Navy Electricity and Electronics Training Series (NEETS)
1—Introduction to Matter, Energy, and Direct Current
Pages 3-121 through 3-126
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Module 1—Introduction to Matter, Energy, and Direct Current
i - ix
, 1-1 to 1-10
1-11 to 1-20
, 1-21 to 1-30
1-41 to 1-50
, 1-51 to 1-60
1-61 to 1-65
, 2-1 to 2-10
2-11 to 2-20
, 2-21 to 2-29
3-1 to 3-10
, 3-11 to 3-20
3-21 to 3-30
, 3-31 to 3-40
3-41 to 3-50
, 3-51 to 3-60,
3-61 to 3-70
, 3-71 to 3-80
3-81 to 3-90
, 3-91 to 3-100
3-101 to 110
, 3-111 to 3-120
3-121 to 3-126
, Appendix I
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EQUIPMENT PROTECTION from short-circuit current is accomplished by use of fuses and other
circuit protection devices.
A VOLTAGE DIVIDER is a series circuit in which desired
portions of the source voltage may be tapped off for use in equipment. Both negative and positive voltage can be
provided to the loads by the proper selection of the reference point (ground).
ELECTRICAL SAFETY PRECAUTIONS must be observed. A fatal shock can occur from 0.1 ampere
of current. Voltages as low as 30 volts have been recorded as causing sufficient current to be fatal.
ALL LIVE ELECTRICAL CIRCUITS shall be treated as potential hazards at all times.
ELECTRONIC or ELECTRICAL EQUIPMENT discovered to be faulty or unsafe should be reported immediately to
ELECTRICAL or ELECTRONIC EQUIPMENT should be used and repaired by authorized personnel only.
A CO2 EXTINGUISHER should be used to
extinguish electrical fires.
FIRST AID for ELECTRICAL SHOCK includes the following
Remove the victim from the source of the shock.
Check the victim to see if the person is breathing.
If the victim is not breathing, give artificial ventilation. The preferred method is mouth-to-mouth.
. CPR may be necessary if the heartbeat has stopped, but do not attempt this unless you
have been trained in its use. OBTAIN MEDICAL ASSISTANCE AS SOON AS POSSIBLE.
ANSWERS TO QUESTIONS Q1. THROUGH Q61.
A1. (a) DS1, the flashlight bulb (b) BAT, the dry cell
A2. The path for current is incomplete;
or, there is no path for current with S1 open.
A3. A schematic diagram.
A4. (a) Current increases (b) Current decreases
A5. (a) Current decreases (b) Current
A7. 1.25 amperes.
A8. 4 amperes.
A10. By changing the circuit resistance or
the voltage of the power source.
A12. 6 amperes.
A13. A wirewound resistor.
A14. 1 kilowatt.
A15. 8,952 watt hours or 8.952 kWh.
A16. 942 (rounded to 3 places).
(a). 160 ohms
(b). 480 ohms
E1 = 60 volts
E2 = 180 volts
E3 = 240 volts
E1 = 80 volts
E2 = 240 volts
E3 = 320 volts
A20. The source voltage would have to be
increased to 640 volts.
(a) 330 ohms
(b) E1 = 150 volts
E2 = 18 volts
(c) 1.98 kilowatts
(d) P1 = 900 watts
= 1.08 kilowatts
A22. The point at which current enters the resistor is assigned a negative polarity and
the point at which current leaves the resistor is assigned a positive polarity.
A23. 2 amperes. A24. 120
volts. A25. 50 volts.
A26. Zero volts.
A27. A circuit where there
is no longer a complete path for current flow.
A28. An accidental path of low resistance which passes an
abnormally high amount of current.
The internal (source) resistance of the battery will drop some of the voltage.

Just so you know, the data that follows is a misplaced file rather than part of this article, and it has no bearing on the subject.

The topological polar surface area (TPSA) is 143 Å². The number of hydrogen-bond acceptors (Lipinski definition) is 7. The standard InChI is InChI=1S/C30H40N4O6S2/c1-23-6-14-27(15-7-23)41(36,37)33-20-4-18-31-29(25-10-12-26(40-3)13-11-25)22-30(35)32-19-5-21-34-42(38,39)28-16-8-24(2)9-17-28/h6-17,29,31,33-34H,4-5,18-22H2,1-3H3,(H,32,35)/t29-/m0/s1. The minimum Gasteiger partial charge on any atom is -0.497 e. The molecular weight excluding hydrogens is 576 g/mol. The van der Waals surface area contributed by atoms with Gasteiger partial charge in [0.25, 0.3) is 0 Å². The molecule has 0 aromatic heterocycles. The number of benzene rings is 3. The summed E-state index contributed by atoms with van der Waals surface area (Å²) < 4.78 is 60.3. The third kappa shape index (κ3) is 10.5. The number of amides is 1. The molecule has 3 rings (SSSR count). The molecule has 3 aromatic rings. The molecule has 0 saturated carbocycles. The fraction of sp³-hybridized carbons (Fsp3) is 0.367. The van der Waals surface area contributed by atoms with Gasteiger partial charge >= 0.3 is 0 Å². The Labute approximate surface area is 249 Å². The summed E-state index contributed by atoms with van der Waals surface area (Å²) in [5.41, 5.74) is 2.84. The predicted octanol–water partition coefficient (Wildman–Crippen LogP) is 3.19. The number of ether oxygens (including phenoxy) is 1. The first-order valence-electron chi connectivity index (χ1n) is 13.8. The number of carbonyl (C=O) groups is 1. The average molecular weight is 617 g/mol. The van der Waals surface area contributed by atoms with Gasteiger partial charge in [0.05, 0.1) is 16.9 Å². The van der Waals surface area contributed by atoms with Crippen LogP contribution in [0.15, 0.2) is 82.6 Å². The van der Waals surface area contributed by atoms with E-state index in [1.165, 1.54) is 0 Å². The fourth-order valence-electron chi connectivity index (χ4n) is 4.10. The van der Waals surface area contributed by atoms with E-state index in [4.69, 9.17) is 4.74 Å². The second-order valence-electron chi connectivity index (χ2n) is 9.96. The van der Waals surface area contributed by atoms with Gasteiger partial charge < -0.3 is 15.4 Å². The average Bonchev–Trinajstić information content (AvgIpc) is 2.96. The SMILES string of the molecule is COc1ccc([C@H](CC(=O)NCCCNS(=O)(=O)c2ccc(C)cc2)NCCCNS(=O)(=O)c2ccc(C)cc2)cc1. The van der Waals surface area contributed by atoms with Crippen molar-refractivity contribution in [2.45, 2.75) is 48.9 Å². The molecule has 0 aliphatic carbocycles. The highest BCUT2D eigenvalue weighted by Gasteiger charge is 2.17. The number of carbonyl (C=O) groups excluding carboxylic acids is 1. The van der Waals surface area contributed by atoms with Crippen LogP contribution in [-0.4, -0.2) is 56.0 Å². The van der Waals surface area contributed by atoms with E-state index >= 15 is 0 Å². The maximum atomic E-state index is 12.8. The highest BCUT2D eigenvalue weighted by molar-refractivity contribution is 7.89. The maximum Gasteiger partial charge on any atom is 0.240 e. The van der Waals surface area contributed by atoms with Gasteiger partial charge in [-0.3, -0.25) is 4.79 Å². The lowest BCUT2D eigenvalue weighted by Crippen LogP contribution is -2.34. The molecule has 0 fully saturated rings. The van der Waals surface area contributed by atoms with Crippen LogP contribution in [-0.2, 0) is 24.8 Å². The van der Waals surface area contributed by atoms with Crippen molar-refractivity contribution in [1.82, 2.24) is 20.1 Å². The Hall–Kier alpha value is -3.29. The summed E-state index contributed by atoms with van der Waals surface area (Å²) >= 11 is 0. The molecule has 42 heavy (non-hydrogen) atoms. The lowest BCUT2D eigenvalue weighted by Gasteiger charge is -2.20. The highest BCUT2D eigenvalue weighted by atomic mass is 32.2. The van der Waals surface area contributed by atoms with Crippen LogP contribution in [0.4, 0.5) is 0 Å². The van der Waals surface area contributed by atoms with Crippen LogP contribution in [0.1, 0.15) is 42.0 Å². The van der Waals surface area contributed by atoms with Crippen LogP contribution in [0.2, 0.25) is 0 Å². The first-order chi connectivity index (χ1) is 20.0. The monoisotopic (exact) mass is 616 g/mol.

A30. When the load
resistance equals the source resistance.
A31. 50 percent.
A33. 60 volts.
A34. Total current in a series circuit flows through every circuit component but in a
parallel circuit total current divides among the available paths.
A35. Whether the current is entering
the junction (+) or leaving the junction (-).
A39. Equivalent resistor or Req.
A40. In both cases all the power used in the circuit must come from the
A42. PT = 60 W, ER2 = 10 V.
A45. Because of the 2-volt drop across the internal resistance, only 48 volts is available for the
rest of the circuit.
A46. (a) Total resistance increases, total current decreases (b) Total resistance
becomes infinite, total current is equal to zero
A47. (a) Total resistance decreases, total current
increases (b) Total resistance decreases, total current increases
A49. The source voltage and load requirements (voltage and current).
45 mA rule-of-thumb.
A51. 2 k
A52. 495 mA.
A53. R1 is the bleeder resistor. Bleeder current must be known before any of the remaining
divider resistor ohmic values can be computed.
A54. (a) By adding the bleeder current (IR1) and the
current through load 1(b) By subtracting the voltage of load 1 from the voltage of load 2.
A55. 1.35 watts.
A56. The series-parallel network drops the remaining source voltage and is used to take
the place of a single resistor (75 ohms) when the required ohmic value is not available in a single resistor.
A57. R3 = 2 watts; R5 = 6 watts.
A58. The ground (reference point) is placed in the proper point in the voltage divider so that positive and
negative voltages are supplied.
A59. NEVER! All energized electric circuits should be considered
A60. You should immediately report this condition to a qualified
A61. Only trained, qualified personnel.
Introduction to Matter, Energy, and Direct Current,
to Alternating Current and Transformers, Introduction to Circuit Protection,
Control, and Measurement
, Introduction to Electrical Conductors, Wiring Techniques,
and Schematic Reading
, Introduction to Generators and Motors
Introduction to Electronic Emission, Tubes, and Power Supplies,
Introduction to Solid-State Devices and Power Supplies
Introduction to Amplifiers, Introduction to
Wave-Generation and Wave-Shaping Circuits
, Introduction to Wave Propagation, Transmission
Lines, and Antennas
, Microwave Principles,
, Introduction to Number Systems and Logic Circuits, Introduction
to Microelectronics, Principles of Synchros, Servos, and Gyros
Introduction to Test Equipment
, Radar Principles,
The Technician's Handbook,
Master Glossary, Test Methods and Practices,
Introduction to Digital Computers,
Magnetic Recording, Introduction to Fiber Optics